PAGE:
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Edit: Here's a more down-to-earth, and somewhat weakened, but I believe still nontrivial, version of the main theorem.

Prototypical nonconvex spaces are $\ell^p$-spaces for $0<p<1$, say $\ell^p(\mathbb N)$ with norm $||(x_n)_n|| = \sum_n |x_n|^p$. This is in fact a projective object in the category of $p$-Banach spaces. However, it fails to be projective in the larger category of quasi-Banach spaces (by the Aoki--Rolewicz theorem, those are those complete topological vector spaces that admit a $q$-norm, i.e. are a $q$-Banach, for some $0<q\leq 1$), and in fact it has nontrivial self-extensions. However, Dustin Clausen and I proved that the smaller object $\ell^{p'}(\mathbb N)$ for $p'<p$ behaves like a projective object when tested against $p$-Banachs:

Theorem. Let $0<p'<p\leq 1$ and let $V$ be a $p$-Banach. Then, for the Yoneda-Ext groups in quasi-Banach spaces, $$ \mathrm{Ext}^i(\ell^{p'}(\mathbb N),V)=0$$ for all $i>0$.

The Yoneda-Ext group $\mathrm{Ext}^i$ classifies exact sequences with $i+2$ terms $$0\to V\to W_1\to\ldots\to W_i\to \ell^{p'}(\mathbb N)\to 0$$ where all $W_n$ are quasi-Banachs (but possibly only $q$-Banach for $q<p'$), up to a certain notion of equivalence. The case $i=1$ is a theorem of Kalton.

Nonconvexity means that many standard tools break down. The way Dustin Clausen and I overcame this problem here was to use the following simple

Proposition. Let $r=\tfrac 1{10^p}$ and let $C=\tfrac{10}{1-r}$. Then for all $x\in \mathbb R$, one has $$ |x|^p\leq \mathrm{inf}\{\sum_n |x_n| r^n\mid x_n\in \mathbb Z, \sum_n \tfrac{x_n}{10^n} = x\}\leq C|x|^p. $$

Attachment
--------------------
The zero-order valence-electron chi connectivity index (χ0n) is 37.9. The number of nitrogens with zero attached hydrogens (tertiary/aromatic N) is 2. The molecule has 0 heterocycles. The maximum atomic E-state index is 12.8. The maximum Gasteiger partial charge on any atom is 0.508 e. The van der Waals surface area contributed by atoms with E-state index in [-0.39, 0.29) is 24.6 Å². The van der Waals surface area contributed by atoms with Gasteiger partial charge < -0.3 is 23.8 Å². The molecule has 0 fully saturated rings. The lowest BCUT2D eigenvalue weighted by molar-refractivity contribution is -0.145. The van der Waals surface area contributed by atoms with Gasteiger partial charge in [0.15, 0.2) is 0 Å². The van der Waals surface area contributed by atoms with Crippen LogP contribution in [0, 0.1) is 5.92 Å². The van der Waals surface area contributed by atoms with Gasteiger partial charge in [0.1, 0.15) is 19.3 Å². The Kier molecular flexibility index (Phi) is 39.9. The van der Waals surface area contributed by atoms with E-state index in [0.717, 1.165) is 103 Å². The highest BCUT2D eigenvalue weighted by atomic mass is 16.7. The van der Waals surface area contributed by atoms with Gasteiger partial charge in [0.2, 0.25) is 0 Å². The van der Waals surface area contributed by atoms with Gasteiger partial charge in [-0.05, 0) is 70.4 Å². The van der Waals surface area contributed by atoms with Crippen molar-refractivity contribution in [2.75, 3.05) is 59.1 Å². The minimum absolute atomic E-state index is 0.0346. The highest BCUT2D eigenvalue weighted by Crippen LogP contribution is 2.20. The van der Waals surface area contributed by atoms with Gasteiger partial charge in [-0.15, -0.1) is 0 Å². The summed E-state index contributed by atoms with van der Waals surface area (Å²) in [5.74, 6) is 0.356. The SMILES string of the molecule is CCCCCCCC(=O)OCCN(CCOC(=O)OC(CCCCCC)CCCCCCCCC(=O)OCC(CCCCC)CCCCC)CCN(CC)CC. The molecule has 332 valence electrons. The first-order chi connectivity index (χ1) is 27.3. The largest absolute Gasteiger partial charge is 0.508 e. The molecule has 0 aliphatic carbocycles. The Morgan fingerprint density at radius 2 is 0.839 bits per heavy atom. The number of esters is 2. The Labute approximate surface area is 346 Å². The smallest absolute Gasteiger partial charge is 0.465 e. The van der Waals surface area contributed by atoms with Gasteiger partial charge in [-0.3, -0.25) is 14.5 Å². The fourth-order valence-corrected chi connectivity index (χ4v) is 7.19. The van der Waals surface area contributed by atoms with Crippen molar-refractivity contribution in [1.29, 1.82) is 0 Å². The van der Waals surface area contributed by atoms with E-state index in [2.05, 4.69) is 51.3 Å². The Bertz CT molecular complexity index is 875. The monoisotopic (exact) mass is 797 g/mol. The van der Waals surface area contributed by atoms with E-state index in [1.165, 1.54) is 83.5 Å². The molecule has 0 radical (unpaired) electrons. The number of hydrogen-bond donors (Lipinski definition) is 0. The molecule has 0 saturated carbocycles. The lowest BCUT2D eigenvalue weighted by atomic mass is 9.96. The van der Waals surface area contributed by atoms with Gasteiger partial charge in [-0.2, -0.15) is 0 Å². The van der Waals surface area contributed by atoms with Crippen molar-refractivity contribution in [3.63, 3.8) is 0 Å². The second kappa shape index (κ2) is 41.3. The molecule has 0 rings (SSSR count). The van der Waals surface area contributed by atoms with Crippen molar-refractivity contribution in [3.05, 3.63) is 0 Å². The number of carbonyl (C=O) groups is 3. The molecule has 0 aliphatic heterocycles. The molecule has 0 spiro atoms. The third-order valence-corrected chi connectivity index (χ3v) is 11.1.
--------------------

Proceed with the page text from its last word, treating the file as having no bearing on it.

See Pavel's answer for a quick proof (for general $\tilde{r}=\tfrac 1{10}$).

What this proposition achieves is that it translates the nonconvex $|x|^p$ into the convex $|x_n|$ for discrete $x_n\in \mathbb Z$, at the various scales $10^{-n}$. Using this proposition, we were able to use convex geometry in a discretized setting to solve our problem.

Main Question: Are there any previous arguments of a similar sort, reducing a continuous nonconvex problem to a discrete convex problem on different scales?

Alternatively, I'd be very interested in a different approach to this theorem. (In the version we prove, we know even less about the nature of the intermediate $W_n$; so I'm not completely sure whether the whole complexity is preserved. However, a sanity check is that also for us, the $i=1$ case is significantly easier than $i>1$, and can be done by a direct attack.)

Below is the long, rambling, original question. I recommend reading the paragraph starting with "Say you want to travel from A to B" to get some intuition for what happens in the proposition.


Three months ago, I wrote the blog post Liquid Tensor Experiment, posing a challenge to verify a certain proof. The computer formalization is proceeding extremely well, I am really impressed by the efforts.